Yes, there are ways to avoid a "dive" - and I cover some of them in my article "How civilian defence grappling differs from sport grappling".  Mostly the kata shows you how - it's built into its throwing/grappling techniques.

But guess where is it not "builit-in"?  It's not built into "uke".  Why?  My guess is, it's because they aren't designed primarily to initiate grappling.

They are for receiving attacks - not opening with them (as strikes, arm bars, levers and other manipulations).  Kata moves that are obviously intended to be applied as throws take careful measures to avoid the grappler's counters: they stay clear of the clinch and, when a throw/lock is being applied, ensure that the form of movement avoids you being taken down into a grapple afterwards.

Consider the above stills of seipai tuide and you'll see what I mean:  The small matter of whether you lever over or under his arm makes all the difference to whether the grappler can use his/her arm in a "dive"...

Now I'll mention (only in passing) that John's arm bar is problematic from for another, completely unrelated, reason.  What would that be?

I challenge anyone to adopt the starting position with a resistant partner and actually succeed in:
  1. putting him/her down into a lock and 
  2. keeping him/her there.
Why would these be a challenge?  The lock looks strong - doesn't it?  Don't we use it in the dojo all the time?

For starters,  in this "application" of an "uke" you are pushing on his tricep/shoulder.  This is too, too easily resisted.

For example, next time you're doing this, ask your student to "stand up" during the lock and try to resist it...

Or ask your student to resist - honestly - from the moment you start to push down on his shoulder/tricep with your forearm.  You'll be surprised what happens...

I'm willing to bet that you won't get your partner down much farther than what is depicted in the opening photo of the bunkai sequence.  You'd be better off pushing on the elbow (where you're at greater risk of his dive).  But pushing up here on the tricep/shoulder just isn't going to get you anywhere.

If you doubt me, take a look at the video below at 1:54 or thereabouts. (Bear in mind it was made for a different reason with a slightly different technique in mind - but the principle is identical, I assure you.  Anyway, try it out and you'll see.)

The moral of the story

Okay, so the moral of the story is, don't play grappling games when your aim is civilian defence and your primary skill is stand up fighting.

I'm fairly certain you'll fall foul of that famous cliche that "90% of fights go to the ground".  While I don't think this cliche is necessarily true for civilian defence (as opposed to "chest bumping" displays of male dominance), it is definitely true if you intend to base your tactics on grappling.  I wouldn't give you 10 seconds to remain standing once you start grappling "karate style".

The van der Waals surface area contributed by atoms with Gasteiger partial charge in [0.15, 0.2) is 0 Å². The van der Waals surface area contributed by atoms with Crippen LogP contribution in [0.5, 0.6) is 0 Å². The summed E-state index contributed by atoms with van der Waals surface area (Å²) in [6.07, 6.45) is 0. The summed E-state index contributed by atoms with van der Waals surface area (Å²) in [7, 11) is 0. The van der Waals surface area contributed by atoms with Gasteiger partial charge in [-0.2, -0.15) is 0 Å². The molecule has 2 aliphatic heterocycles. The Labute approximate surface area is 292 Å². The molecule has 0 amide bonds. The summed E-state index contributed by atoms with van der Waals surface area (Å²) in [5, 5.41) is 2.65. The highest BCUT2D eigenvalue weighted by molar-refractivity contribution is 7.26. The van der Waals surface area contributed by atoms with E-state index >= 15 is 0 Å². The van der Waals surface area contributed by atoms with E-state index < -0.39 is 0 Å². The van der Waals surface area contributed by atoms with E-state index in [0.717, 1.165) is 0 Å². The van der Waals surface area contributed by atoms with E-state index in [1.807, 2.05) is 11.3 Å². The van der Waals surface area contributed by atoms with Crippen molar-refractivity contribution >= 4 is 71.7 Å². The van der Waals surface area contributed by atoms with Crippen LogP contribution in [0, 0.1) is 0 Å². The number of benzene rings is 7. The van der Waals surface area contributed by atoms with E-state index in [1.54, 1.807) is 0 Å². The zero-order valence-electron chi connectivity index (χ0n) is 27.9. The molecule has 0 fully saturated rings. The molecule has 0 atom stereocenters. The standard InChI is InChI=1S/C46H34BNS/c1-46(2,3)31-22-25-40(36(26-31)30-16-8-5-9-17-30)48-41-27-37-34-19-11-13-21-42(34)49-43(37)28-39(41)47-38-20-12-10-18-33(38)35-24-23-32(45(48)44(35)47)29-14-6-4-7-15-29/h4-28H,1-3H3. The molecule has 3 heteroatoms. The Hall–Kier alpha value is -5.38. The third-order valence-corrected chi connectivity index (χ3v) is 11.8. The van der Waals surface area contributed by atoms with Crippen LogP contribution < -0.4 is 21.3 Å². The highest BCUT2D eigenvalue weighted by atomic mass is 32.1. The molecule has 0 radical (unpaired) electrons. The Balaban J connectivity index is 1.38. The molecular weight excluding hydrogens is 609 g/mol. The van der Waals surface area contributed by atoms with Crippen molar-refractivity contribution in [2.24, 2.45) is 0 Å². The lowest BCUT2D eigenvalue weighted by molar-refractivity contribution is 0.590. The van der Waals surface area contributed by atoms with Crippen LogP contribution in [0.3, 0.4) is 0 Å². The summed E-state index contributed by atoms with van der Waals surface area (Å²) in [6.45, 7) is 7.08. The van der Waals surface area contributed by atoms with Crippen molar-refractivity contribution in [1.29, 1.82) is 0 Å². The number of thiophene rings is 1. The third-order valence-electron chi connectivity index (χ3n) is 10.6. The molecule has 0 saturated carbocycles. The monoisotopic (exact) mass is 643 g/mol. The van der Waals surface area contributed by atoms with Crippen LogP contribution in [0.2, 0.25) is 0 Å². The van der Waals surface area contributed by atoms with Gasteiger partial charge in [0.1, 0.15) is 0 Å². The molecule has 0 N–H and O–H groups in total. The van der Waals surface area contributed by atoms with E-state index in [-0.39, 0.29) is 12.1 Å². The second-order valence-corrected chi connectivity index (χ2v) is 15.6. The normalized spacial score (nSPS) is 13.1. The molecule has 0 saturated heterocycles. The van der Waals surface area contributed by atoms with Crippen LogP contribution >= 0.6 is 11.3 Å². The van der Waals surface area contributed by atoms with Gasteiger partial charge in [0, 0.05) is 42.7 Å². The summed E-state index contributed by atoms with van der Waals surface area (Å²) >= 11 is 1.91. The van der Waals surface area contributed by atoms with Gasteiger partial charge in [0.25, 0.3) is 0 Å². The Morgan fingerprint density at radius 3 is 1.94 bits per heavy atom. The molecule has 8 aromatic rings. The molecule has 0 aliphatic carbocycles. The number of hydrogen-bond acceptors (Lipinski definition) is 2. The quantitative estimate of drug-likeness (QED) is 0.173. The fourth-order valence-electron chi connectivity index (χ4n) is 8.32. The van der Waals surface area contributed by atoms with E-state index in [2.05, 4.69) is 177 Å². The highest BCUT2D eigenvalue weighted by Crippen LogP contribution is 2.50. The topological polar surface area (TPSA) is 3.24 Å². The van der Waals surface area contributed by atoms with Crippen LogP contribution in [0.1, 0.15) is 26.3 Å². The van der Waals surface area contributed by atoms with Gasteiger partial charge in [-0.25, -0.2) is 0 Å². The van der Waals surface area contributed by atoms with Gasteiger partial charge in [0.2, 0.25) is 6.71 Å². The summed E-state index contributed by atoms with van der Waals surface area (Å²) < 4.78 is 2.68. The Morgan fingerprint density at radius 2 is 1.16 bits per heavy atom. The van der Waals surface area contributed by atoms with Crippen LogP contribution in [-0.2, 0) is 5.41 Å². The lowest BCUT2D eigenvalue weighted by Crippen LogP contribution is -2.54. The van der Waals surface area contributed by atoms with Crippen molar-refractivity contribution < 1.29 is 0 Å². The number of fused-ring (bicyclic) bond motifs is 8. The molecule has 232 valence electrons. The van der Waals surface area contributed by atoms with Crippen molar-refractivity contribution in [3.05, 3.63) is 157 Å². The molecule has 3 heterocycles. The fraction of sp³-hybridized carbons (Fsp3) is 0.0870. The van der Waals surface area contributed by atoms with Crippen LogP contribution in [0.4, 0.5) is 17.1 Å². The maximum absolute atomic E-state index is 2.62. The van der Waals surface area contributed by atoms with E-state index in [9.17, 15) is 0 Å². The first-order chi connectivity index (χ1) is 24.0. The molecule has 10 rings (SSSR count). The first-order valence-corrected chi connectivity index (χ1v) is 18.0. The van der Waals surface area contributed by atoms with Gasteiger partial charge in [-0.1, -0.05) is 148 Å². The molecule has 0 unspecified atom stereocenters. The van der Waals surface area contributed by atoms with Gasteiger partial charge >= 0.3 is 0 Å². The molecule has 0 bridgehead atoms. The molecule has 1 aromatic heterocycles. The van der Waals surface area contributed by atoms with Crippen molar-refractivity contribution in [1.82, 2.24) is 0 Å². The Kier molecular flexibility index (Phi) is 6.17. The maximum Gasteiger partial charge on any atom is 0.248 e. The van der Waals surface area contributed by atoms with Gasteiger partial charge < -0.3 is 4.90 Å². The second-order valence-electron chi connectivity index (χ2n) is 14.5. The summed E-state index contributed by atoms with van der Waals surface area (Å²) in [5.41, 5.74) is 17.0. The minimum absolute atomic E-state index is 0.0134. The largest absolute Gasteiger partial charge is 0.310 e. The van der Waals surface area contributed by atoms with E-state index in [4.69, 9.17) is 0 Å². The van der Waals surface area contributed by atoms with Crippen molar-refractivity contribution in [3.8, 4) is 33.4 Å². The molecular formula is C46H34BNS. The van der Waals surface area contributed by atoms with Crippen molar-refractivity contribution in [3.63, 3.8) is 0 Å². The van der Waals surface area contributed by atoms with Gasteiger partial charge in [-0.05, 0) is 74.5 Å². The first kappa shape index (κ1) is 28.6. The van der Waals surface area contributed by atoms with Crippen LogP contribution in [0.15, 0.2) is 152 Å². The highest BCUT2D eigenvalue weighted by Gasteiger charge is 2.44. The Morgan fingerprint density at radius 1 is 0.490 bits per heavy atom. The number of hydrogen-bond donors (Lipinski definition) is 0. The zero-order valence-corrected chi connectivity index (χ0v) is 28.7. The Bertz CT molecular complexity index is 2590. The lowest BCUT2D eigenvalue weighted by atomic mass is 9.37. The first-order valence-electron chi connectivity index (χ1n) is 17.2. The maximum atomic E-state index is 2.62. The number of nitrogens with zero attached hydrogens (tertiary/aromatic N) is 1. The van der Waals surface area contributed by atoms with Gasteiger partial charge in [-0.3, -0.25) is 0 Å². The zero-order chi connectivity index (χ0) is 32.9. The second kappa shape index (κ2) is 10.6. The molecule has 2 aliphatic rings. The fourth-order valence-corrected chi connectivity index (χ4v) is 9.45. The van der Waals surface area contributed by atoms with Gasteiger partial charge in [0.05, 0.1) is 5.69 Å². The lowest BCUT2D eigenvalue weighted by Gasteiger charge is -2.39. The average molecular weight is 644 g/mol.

And even if you don't "intend to wrestle" (because you're just doing "releases" etc.) be aware that basing your fight plan entirely in the grappling/clinch range means that you'll wind up wrestling anyway - whether you like it or not.  You can have a variety of "clinch releases" in your arsenal, but if this is all you think the many "uke" are about, I think you're missing something.

So if the plethora of uke aren't about "stand up grappling", what are they about?

Well I personally have no problem with "uke" being all about handling the first punch.  To me (especially as a former prosecutor) that's always been a no-brainer.

But uke are also about other attacks - not just strikes, but kicks and... attempted grabs - specifically for a clinch.

If traditional civilian defence arts are about something other than the first punch, they are about avoiding the clinch!  To me, this is the most pressing concern alongside not being punched/struck/kicked because this is what determines the outcome of the attack!

It's hardly surprising then, that almost all "uke" can be put to effect to prevent a either a punch or a grab - whether around your neck, head, body, leg, or even your arm/wrist (as lampooned as that might be).

The examples below of "uke" used to avoid the clinch are from taijiquan - but they could just as well be from karate.  Look hard and you'll see lots of similar karate "uke" that prevent the grappler from reaching in and establishing a clinch.

So civilian defence arts are, first and foremost "anti-grappling arts".  This is by necessity.

And to me, this is what makes John's thesis about "blocks" ("uke" as, first and foremost, instruments of stand up grappling) profoundly misconceived.  They aren't "grappling" so much as they are anti-grappling - they negate it, they don't "encourage it".

To the extent that civilian defence arts have "grappling techniques" (locks, throws etc.) these are short term, and engaged in from the melee range or in circumstances that are otherwise highly circumscribed.  Where the grappler tends to feel at ease within the grappling range, the civilian defence practitioner is always striving to stay out of it - or get out of it as fast as he or she can.  And this is for a good reason.  Again, I encourage you to read my article on civilian defence grappling vs. specialist grappling.

The civilian defence practitioner is trying to avoid being hurt.  This means not being punched and not being trapped.  "Uke" (blocks") serve both purposes well.  They "receive" an attack (whether it is a blow or grab) in a way that prevents the attack working.

This factor alone is more than enough reason to explain the high number of "uke" in traditional "stand up" civilian defence arts - be they Chinese (taijiquan, baguzhang, xingyiquan, Shaolin, etc.), Japanese (karate) or Korean (taekwondo).

Either that, or these arts are profoundly about grappling - using rather odd, less than optimal grappling moves (moves that no grappler in jujutsu, judo or wrestling would touch with a barge pole).

Take your pick.  The choice is stark.

Copyright © 2014 Dejan Djurdjevic


I have used John Titchen's pictures in the above article (I simply found them on a Google search and didn't know of him until recently) and I must concur with his assessment that I have done so unfairly: I have not featured the context of John's applications fully and in any event I will confess that I have been way too harsh in my criticism - particularly about the standing arm bar.  In terms of the latter, I will also admit that this was one of my staple bunkai for decades - until a salutary lesson in Hong Kong in 2009 made me revisit the whole issue and come to different conclusions concerning the detail of standing arm bars.  I am afraid I have not presented those conclusions here very well at all.  I hope to remedy this in a future article in which I will explain my reasoning in a less critical, more constructive way that applies to us all and does not appear to single out one (very worthy and notable) karate practitioner!  Sorry John!  I hope you accept my apology.